Why should we care? Maria is the "straight man" playing off a group of semi kooky (but not kooky enough) characters. There is Jack (Patrick Wilson) a Dudley Do Right character who passively drifts about and doesn't quite no what he wants in a woman. There is Sue (Jane Krakowski) a ditzy blonde who does precious little but laugh and say mean things to Ave, and Iva (Jenna Elfman) another gossipy hen-like lady. Whoopi Goldberg appears as well, cliche in hand as a glib and wisecracking pharmacist.

The main thrust of the drama involving the mystery of Ave's Italian father, combined with a shrewish Aunt Alice (Mary Pat Gleason) takes so long to get out off the ground that one will wish for a tall glass of sweet tea to stay awake. Every character feels a generalized stereotype from the gossipy blondes, to the silent and passive Jack, not to mention Fleeta's snappish remarks.

Granted we are in West Virginia, but must every woman speak in the same sugary cadence and accent? Such unreality curdles my suspension of disbelief.

There is an  unfunny drunken wedding with a bride falling down and french kissing , a mine explosion and some relationship handwringing, all of it so deliberate and obviously calling to so many previous and better, southern-centric films. By the end, with long lost characters arriving and an ensemble moment heavy in tears, it feels more like a rote checklist of relief on cue than a satisfying film.

"Big Stone Gap" has a solid cast, headed by Judd, but its slow, plodding treatment has far too many cliches to retain an interest.

That's all, y'all.

Write Ian at

Sunday, November 8, 2015

Love (Brockway)

Tropic Sprockets by Ian Brockway


Say what you will about Argentinian director Gaspar Noe, he is an Enfant terrible. Noe is strongly influenced by existentialism and his characters are often passive, misanthropic or brutish.

Noe never fails to provoke even when he is tepid and audiences often say no to him. In "Love," a meditation on addiction, the director stays within his usual bounds.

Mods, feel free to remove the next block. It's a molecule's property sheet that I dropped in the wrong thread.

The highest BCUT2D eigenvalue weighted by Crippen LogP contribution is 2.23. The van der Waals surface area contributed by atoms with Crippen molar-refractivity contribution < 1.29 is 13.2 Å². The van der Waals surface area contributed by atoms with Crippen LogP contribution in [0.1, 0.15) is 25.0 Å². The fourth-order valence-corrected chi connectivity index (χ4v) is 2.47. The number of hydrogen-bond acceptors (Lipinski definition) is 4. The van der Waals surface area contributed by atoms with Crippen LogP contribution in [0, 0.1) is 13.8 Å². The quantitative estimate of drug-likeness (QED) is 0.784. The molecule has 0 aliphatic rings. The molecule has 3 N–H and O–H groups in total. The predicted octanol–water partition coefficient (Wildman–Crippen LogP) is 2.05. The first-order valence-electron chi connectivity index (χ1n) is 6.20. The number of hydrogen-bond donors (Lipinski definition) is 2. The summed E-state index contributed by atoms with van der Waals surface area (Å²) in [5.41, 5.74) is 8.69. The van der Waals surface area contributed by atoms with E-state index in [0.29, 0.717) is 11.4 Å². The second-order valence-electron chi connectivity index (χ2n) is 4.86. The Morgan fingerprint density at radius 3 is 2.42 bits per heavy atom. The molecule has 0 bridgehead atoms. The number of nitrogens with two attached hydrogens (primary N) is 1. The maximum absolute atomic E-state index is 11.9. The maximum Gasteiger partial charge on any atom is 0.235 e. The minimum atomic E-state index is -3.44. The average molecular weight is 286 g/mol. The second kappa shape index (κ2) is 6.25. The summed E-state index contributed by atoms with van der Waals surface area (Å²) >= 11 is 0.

Murphy (Karl Glusman) is a film student in Paris. By chance at a party, he meets a quirky and goth aspiring painter, Electra (Aomi Muyock.)

Things go rather well for them. There are some startling full frontal and  explicit sex scenes in 3D, featuring the the two conjoining like octopuses surrounded by red velvet. At other times, the couple resembles fallen matadors engorged by bulls. These tableaux of graphic sex are shadowed by a wobbly and intense chiariscuro making each wild orgasmic contortion into a painting by a masturbatory Carravagio.

Electra and Murphy attend a party invited by a gallery owner (played by the director Noe in a cameo) Murphy gets very drunk and nasty, falling for a patron sexually in the bathroom. Murphy turns acidic and degrading to Electra. What was once Romeo and Juliet is now Caligula.

In the fashion of a collage, we see Murphy engaged in crab-like sex with Omi (Klara Kristin) a young lady whom Murphy does not care for. They have a toddler and another baby is expected.

Murphy feels trapped and miserable. Day after day, he gets phone calls from Electra's mother who says Electra is missing and presumed suicidal. Murphy is wracked with self loathing and can only think of his sensual bliss of the past. Murphy has frequent rages. Sex, an opiate, is the only thing that numbs him.

In content, there is not much here and the director Noe is perhaps teasing us here, employing 3D effects as a gimmick. Murphy is passive and selfish, a thoroughly unlikeable character.  This is the director's trademark as he is no doubt influenced by Camus, Kafka and the folly of happenstance. Gaspar Noe's previous films "Carne" and "Irreversible" are far superior, with richer allusions to the  themes of Dante's Inferno and Dostoevsky.

Yet though "Love" strobes across the screen with some repetitive and familiar shapes of bestial abjection, the film does point to the compelling theme of sex as a drug, stronger than any narcotic, making animals of us all.

To see a Noe film is to witness a hard bitten world with people driven mad, yet the hostility is often washed over with the hallucinogenic colors of a work by Hieronymus Bosch.  Limbs, members and extremities are foreshortened, cropped and erased, showing men and women boxed within a spiritual submarine. Invariably, his characters are either bitter, laconic or self absorbed.

But to what end? This question is all that remains.

Write Ian at

Saturday, November 7, 2015

Bridge of Spies (Brockway)

Tropic Sprockets by Ian Brockway

Bridge of Spies

Actor Tom Hanks puts his trademark expressions of fear and astonishment to good use in the Cold War film "Bridge of Spies," a Steven Spielberg film that well satisfies and entertains.

Hanks plays lawyer James Donovan, who is suddenly and inexplicably thrust into representing Rudolf Abel (Mark Rylance), a painter who is arrested on charges of espionage for the Soviet Union.

The film does an excellent job in portraying the time and place of Brooklyn in the late 1940s. Men trudge about the wet streets like human blocks of granite that lift and walk and then lift more. The entire borough is thick with fear and paranoia. Women arch their eyebrows under cat eye-glasses careful to watch for any hint of the Red Scare. Who knows what the TV might well transmit?